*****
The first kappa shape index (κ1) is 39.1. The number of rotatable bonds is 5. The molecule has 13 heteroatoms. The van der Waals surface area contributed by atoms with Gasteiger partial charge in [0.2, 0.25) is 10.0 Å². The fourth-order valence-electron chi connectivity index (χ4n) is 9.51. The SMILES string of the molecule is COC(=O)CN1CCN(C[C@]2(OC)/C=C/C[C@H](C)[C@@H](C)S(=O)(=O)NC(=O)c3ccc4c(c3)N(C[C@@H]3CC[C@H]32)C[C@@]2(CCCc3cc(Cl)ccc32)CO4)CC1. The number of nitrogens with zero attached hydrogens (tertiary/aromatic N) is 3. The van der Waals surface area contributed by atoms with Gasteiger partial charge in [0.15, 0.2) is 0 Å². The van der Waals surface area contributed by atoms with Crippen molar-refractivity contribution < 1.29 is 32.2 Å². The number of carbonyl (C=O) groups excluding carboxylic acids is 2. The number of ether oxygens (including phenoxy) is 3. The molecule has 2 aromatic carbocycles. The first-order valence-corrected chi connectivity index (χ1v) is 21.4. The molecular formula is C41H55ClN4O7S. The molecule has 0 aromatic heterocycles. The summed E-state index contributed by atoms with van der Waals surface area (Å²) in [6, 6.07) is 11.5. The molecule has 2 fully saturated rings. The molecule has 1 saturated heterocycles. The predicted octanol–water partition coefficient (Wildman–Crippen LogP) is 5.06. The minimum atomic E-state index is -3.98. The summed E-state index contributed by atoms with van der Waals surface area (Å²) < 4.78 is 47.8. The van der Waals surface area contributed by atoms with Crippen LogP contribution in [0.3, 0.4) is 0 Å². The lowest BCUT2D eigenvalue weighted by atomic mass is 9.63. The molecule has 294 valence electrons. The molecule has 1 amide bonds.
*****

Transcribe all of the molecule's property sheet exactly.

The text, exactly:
The first kappa shape index (κ1) is 39.1. The number of rotatable bonds is 5. The molecule has 13 heteroatoms. The van der Waals surface area contributed by atoms with Gasteiger partial charge in [0.2, 0.25) is 10.0 Å². The fourth-order valence-electron chi connectivity index (χ4n) is 9.51. The SMILES string of the molecule is COC(=O)CN1CCN(C[C@]2(OC)/C=C/C[C@H](C)[C@@H](C)S(=O)(=O)NC(=O)c3ccc4c(c3)N(C[C@@H]3CC[C@H]32)C[C@@]2(CCCc3cc(Cl)ccc32)CO4)CC1. The number of nitrogens with zero attached hydrogens (tertiary/aromatic N) is 3. The van der Waals surface area contributed by atoms with Gasteiger partial charge in [0.15, 0.2) is 0 Å². The van der Waals surface area contributed by atoms with Crippen molar-refractivity contribution < 1.29 is 32.2 Å². The number of carbonyl (C=O) groups excluding carboxylic acids is 2. The number of ether oxygens (including phenoxy) is 3. The molecule has 2 aromatic carbocycles. The first-order valence-corrected chi connectivity index (χ1v) is 21.4. The molecular formula is C41H55ClN4O7S. The molecule has 0 aromatic heterocycles. The summed E-state index contributed by atoms with van der Waals surface area (Å²) in [6, 6.07) is 11.5. The molecule has 2 fully saturated rings. The molecule has 1 saturated heterocycles. The predicted octanol–water partition coefficient (Wildman–Crippen LogP) is 5.06. The minimum atomic E-state index is -3.98. The summed E-state index contributed by atoms with van der Waals surface area (Å²) < 4.78 is 47.8. The van der Waals surface area contributed by atoms with Crippen LogP contribution in [0.3, 0.4) is 0 Å². The lowest BCUT2D eigenvalue weighted by atomic mass is 9.63. The molecule has 294 valence electrons. The molecule has 1 amide bonds.